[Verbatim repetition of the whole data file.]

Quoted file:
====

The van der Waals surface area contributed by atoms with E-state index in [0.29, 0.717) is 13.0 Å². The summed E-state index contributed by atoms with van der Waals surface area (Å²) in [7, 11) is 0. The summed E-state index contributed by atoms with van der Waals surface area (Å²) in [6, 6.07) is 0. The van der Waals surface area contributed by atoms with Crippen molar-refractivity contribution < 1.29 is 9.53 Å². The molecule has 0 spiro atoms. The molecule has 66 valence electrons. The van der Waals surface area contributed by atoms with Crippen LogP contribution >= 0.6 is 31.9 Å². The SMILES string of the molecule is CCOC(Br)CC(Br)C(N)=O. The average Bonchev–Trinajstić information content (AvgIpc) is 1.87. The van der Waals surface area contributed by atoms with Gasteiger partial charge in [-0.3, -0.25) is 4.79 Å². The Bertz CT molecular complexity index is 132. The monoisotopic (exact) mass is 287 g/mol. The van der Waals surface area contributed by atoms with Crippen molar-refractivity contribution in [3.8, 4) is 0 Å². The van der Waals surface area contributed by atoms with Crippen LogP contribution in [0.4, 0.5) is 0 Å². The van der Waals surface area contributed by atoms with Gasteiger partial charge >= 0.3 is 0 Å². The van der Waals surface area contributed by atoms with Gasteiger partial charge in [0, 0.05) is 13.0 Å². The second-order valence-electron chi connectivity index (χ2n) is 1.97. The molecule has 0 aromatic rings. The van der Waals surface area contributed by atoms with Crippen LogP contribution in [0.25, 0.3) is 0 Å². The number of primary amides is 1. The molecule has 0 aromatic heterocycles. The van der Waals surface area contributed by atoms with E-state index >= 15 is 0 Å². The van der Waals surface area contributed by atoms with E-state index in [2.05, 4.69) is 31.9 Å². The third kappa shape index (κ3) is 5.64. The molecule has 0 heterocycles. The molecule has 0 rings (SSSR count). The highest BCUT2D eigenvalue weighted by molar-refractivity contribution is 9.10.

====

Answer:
The van der Waals surface area contributed by atoms with E-state index in [0.29, 0.717) is 13.0 Å². The summed E-state index contributed by atoms with van der Waals surface area (Å²) in [7, 11) is 0. The summed E-state index contributed by atoms with van der Waals surface area (Å²) in [6, 6.07) is 0. The van der Waals surface area contributed by atoms with Crippen molar-refractivity contribution < 1.29 is 9.53 Å². The molecule has 0 spiro atoms. The molecule has 66 valence electrons. The van der Waals surface area contributed by atoms with Crippen LogP contribution >= 0.6 is 31.9 Å². The SMILES string of the molecule is CCOC(Br)CC(Br)C(N)=O. The average Bonchev–Trinajstić information content (AvgIpc) is 1.87. The van der Waals surface area contributed by atoms with Gasteiger partial charge in [-0.3, -0.25) is 4.79 Å². The Bertz CT molecular complexity index is 132. The monoisotopic (exact) mass is 287 g/mol. The van der Waals surface area contributed by atoms with Crippen molar-refractivity contribution in [3.8, 4) is 0 Å². The van der Waals surface area contributed by atoms with Crippen LogP contribution in [0.4, 0.5) is 0 Å². The van der Waals surface area contributed by atoms with Gasteiger partial charge >= 0.3 is 0 Å². The van der Waals surface area contributed by atoms with Gasteiger partial charge in [0, 0.05) is 13.0 Å². The second-order valence-electron chi connectivity index (χ2n) is 1.97. The molecule has 0 aromatic rings. The van der Waals surface area contributed by atoms with Crippen LogP contribution in [0.25, 0.3) is 0 Å². The number of primary amides is 1. The molecule has 0 aromatic heterocycles. The van der Waals surface area contributed by atoms with E-state index >= 15 is 0 Å². The van der Waals surface area contributed by atoms with E-state index in [2.05, 4.69) is 31.9 Å². The third kappa shape index (κ3) is 5.64. The molecule has 0 heterocycles. The molecule has 0 rings (SSSR count). The highest BCUT2D eigenvalue weighted by molar-refractivity contribution is 9.10.